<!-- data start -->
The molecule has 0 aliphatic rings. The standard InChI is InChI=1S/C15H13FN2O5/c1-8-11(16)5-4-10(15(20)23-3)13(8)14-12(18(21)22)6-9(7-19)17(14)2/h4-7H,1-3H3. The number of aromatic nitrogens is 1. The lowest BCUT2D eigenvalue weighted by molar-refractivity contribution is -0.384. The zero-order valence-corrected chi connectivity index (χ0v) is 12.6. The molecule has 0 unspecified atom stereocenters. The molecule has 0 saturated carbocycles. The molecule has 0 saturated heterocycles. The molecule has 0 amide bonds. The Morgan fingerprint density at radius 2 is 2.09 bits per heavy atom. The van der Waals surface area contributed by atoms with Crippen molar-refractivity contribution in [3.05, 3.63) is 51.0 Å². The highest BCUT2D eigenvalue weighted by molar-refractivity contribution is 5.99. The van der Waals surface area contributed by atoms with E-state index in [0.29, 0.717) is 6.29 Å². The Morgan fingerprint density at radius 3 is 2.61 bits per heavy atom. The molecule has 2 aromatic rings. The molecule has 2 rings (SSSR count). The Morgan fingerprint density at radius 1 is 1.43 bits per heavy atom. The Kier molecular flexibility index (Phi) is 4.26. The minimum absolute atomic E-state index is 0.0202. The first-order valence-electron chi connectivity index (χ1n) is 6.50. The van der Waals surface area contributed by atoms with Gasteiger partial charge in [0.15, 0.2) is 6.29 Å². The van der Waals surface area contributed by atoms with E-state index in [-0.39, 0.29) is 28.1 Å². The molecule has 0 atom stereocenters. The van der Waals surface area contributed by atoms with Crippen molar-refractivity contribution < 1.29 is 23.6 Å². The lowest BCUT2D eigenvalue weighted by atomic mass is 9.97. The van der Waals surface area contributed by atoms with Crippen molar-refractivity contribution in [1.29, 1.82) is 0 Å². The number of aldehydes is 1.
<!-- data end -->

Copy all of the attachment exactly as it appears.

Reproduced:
The molecule has 0 aliphatic rings. The standard InChI is InChI=1S/C15H13FN2O5/c1-8-11(16)5-4-10(15(20)23-3)13(8)14-12(18(21)22)6-9(7-19)17(14)2/h4-7H,1-3H3. The number of aromatic nitrogens is 1. The lowest BCUT2D eigenvalue weighted by molar-refractivity contribution is -0.384. The zero-order valence-corrected chi connectivity index (χ0v) is 12.6. The molecule has 0 unspecified atom stereocenters. The molecule has 0 saturated carbocycles. The molecule has 0 saturated heterocycles. The molecule has 0 amide bonds. The Morgan fingerprint density at radius 2 is 2.09 bits per heavy atom. The van der Waals surface area contributed by atoms with Crippen molar-refractivity contribution in [3.05, 3.63) is 51.0 Å². The highest BCUT2D eigenvalue weighted by molar-refractivity contribution is 5.99. The van der Waals surface area contributed by atoms with E-state index in [0.29, 0.717) is 6.29 Å². The Morgan fingerprint density at radius 3 is 2.61 bits per heavy atom. The molecule has 2 aromatic rings. The molecule has 2 rings (SSSR count). The Morgan fingerprint density at radius 1 is 1.43 bits per heavy atom. The Kier molecular flexibility index (Phi) is 4.26. The minimum absolute atomic E-state index is 0.0202. The first-order valence-electron chi connectivity index (χ1n) is 6.50. The van der Waals surface area contributed by atoms with Gasteiger partial charge in [0.15, 0.2) is 6.29 Å². The van der Waals surface area contributed by atoms with E-state index in [-0.39, 0.29) is 28.1 Å². The molecule has 0 atom stereocenters. The van der Waals surface area contributed by atoms with Crippen molar-refractivity contribution < 1.29 is 23.6 Å². The lowest BCUT2D eigenvalue weighted by atomic mass is 9.97. The van der Waals surface area contributed by atoms with Crippen molar-refractivity contribution in [1.29, 1.82) is 0 Å². The number of aldehydes is 1.